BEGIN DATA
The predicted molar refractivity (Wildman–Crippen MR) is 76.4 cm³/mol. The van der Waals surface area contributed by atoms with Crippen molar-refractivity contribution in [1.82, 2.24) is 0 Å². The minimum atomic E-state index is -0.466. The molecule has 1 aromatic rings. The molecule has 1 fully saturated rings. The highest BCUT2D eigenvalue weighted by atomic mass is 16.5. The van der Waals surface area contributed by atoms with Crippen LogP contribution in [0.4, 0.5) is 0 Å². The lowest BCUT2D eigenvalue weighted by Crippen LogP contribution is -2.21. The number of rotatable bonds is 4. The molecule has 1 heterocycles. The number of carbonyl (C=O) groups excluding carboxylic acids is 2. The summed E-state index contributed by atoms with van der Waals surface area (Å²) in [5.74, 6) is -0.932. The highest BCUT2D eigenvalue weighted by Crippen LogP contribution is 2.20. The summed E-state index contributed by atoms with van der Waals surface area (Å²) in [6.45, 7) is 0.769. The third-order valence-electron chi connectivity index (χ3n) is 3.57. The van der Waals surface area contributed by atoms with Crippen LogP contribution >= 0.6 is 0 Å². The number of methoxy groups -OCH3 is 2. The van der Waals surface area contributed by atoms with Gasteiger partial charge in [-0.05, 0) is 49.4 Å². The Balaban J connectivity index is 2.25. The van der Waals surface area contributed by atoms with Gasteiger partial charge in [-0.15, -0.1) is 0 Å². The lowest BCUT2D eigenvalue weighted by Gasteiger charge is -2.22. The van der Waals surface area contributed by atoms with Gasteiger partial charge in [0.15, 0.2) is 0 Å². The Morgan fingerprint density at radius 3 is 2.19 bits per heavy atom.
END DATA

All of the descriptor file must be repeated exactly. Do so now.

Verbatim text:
The predicted molar refractivity (Wildman–Crippen MR) is 76.4 cm³/mol. The van der Waals surface area contributed by atoms with Crippen molar-refractivity contribution in [1.82, 2.24) is 0 Å². The minimum atomic E-state index is -0.466. The molecule has 1 aromatic rings. The molecule has 1 fully saturated rings. The highest BCUT2D eigenvalue weighted by atomic mass is 16.5. The van der Waals surface area contributed by atoms with Crippen LogP contribution in [0.4, 0.5) is 0 Å². The lowest BCUT2D eigenvalue weighted by Crippen LogP contribution is -2.21. The number of rotatable bonds is 4. The molecule has 1 heterocycles. The number of carbonyl (C=O) groups excluding carboxylic acids is 2. The summed E-state index contributed by atoms with van der Waals surface area (Å²) in [5.74, 6) is -0.932. The highest BCUT2D eigenvalue weighted by Crippen LogP contribution is 2.20. The summed E-state index contributed by atoms with van der Waals surface area (Å²) in [6.45, 7) is 0.769. The third-order valence-electron chi connectivity index (χ3n) is 3.57. The van der Waals surface area contributed by atoms with Crippen LogP contribution >= 0.6 is 0 Å². The number of methoxy groups -OCH3 is 2. The van der Waals surface area contributed by atoms with Gasteiger partial charge in [-0.05, 0) is 49.4 Å². The Balaban J connectivity index is 2.25. The van der Waals surface area contributed by atoms with Gasteiger partial charge in [-0.15, -0.1) is 0 Å². The lowest BCUT2D eigenvalue weighted by Gasteiger charge is -2.22. The van der Waals surface area contributed by atoms with Gasteiger partial charge in [0.15, 0.2) is 0 Å². The Morgan fingerprint density at radius 3 is 2.19 bits per heavy atom.